In 2012, over 100 Oregonians attended a Board of Forestry meeting in Tillamook asking that the Board protect critical fish & wildlife habitat, clean drinking water, and recreation resources by classifying some state forest lands as “High Value Conservation Areas.” In a 4-2 vote, the Board listened to the people and in 2013, the new conservation rule went into affect, protecting some 120,000 acres on the Tillamook and Clatsop State Forests and 140,000 acres total statewide. This was a major step for our state forests, and the Board and Department of Forestry deserve credit.
However, the durability and visibility of these areas is in serious doubt. Unfortunately, the location of the conservation areas are not set, so older forest areas can be put on the chopping block and recently clearcut areas can take their place as “conservation areas.” Additionally, most Oregonians don’t know where these special places are and what they protect. The Department of Forestry has not adequately highlighted or promoted the areas.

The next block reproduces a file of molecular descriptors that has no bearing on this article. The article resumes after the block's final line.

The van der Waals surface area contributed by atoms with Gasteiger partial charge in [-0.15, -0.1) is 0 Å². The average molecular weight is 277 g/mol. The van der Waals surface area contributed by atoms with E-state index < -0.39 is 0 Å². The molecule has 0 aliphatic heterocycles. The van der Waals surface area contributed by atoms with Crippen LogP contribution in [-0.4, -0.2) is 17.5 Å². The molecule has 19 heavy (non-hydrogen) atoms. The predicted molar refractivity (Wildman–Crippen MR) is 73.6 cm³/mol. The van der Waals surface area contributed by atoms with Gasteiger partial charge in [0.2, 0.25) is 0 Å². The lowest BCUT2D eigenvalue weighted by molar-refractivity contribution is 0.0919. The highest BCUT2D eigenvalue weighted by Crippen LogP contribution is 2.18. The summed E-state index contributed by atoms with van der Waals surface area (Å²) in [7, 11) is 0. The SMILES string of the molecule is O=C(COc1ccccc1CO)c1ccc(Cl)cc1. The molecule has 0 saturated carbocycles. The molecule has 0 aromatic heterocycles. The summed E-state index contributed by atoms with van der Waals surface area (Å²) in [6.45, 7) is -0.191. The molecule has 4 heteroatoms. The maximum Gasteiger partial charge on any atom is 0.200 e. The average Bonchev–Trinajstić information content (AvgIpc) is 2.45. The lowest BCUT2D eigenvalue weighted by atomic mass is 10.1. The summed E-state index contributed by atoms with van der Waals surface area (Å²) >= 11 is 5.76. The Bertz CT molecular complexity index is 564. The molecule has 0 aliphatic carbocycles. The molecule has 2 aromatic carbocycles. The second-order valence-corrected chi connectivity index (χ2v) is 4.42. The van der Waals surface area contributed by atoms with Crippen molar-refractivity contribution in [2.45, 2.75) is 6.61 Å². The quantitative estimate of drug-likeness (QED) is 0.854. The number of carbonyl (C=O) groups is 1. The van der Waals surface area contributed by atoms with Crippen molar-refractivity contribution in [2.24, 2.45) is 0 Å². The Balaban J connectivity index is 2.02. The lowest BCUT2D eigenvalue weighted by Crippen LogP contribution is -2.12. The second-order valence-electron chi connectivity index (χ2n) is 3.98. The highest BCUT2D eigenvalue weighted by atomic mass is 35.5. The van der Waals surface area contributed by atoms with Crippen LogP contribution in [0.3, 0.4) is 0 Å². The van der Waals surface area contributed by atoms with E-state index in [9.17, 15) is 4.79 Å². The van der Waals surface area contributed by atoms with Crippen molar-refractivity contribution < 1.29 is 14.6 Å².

Now, as the Board of Forestry considers plan revisions, these special areas are again threatened. Conservation commitments need to be long-lasting, and visible so that Oregonians have confident in their ability to protect valuable resources.
We continue to work to promote these areas and ensure that they remain on the landscape.